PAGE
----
• On mature reflection

    This article was originally published by Labisha Uprety in The Kathmandu Post on October 2, 2016.

    Shree Namsaling Higher Secondary School, established in 2006BS, is a sizeable community school located in Namsaling, Ilam. It has close to 45 ropanis of land but fewer than 350 students. The place is scenic—misty and cool in the mornings.

    A colleague and I were studying a number of private and community schools in the area. The vice principal of the school was kind and welcoming, and answered all my questions patiently. The teachers were, by and large, genuinely interested in teaching the children. The school-ground, where children played happily, was big enough to take long walks on. But one look at the school’s SLC results, and everything else would seem trivial. The 10th graders in particular were performing dismally, especially in Maths, English and Science. Although I believe that SLC results are hardly the best indicator of a child’s performance, exam results are an important means to assess student progress.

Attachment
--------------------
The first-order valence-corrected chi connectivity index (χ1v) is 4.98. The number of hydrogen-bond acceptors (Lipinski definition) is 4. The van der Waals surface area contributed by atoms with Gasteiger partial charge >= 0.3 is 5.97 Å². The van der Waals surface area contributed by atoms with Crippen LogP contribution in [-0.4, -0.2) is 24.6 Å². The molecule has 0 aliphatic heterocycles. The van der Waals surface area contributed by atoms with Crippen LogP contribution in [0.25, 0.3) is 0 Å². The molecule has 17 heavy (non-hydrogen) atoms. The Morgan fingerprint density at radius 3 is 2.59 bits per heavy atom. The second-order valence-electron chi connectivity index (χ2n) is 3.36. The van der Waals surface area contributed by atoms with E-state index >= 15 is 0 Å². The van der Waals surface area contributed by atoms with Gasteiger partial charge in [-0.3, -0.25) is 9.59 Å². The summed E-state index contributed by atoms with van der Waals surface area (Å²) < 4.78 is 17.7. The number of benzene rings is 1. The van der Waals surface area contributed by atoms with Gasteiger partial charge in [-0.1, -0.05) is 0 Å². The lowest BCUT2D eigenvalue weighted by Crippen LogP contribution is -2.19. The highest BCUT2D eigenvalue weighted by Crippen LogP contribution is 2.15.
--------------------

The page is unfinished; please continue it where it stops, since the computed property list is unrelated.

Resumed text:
School politics

    However, what began as an assessment of exam results led to an eventual examination of the power structure between the school management committee (SMC) and the institution. Every school has an SMC, which is largely comprised of parents of those studying in the school. But there is also space for ‘donors’, which is usually used by political parties to step formally into the school. The principal of the school is also part of the SMC; so is one teacher elected from the pool of teachers.

    In a very strange turn of events, none of the community schools we visited had an active principal; all were managed by the vice-principal. One was reportedly away on informal visits, and two had mysteriously failed to turn up at the schools when the audit season came. The money that each community school gets—a sum divided under numerous headings such as salaries and scholarships—requires only the principal’s and the head of the SMC’s signature for mobilisation. It then requires no further monitoring throughout the school year and is examined by auditors at the end of the school year, again handled usually by the principal alone. The audit reports list repair and infrastructure costs. But the teachers state that even classrooms have been without doors for a long time.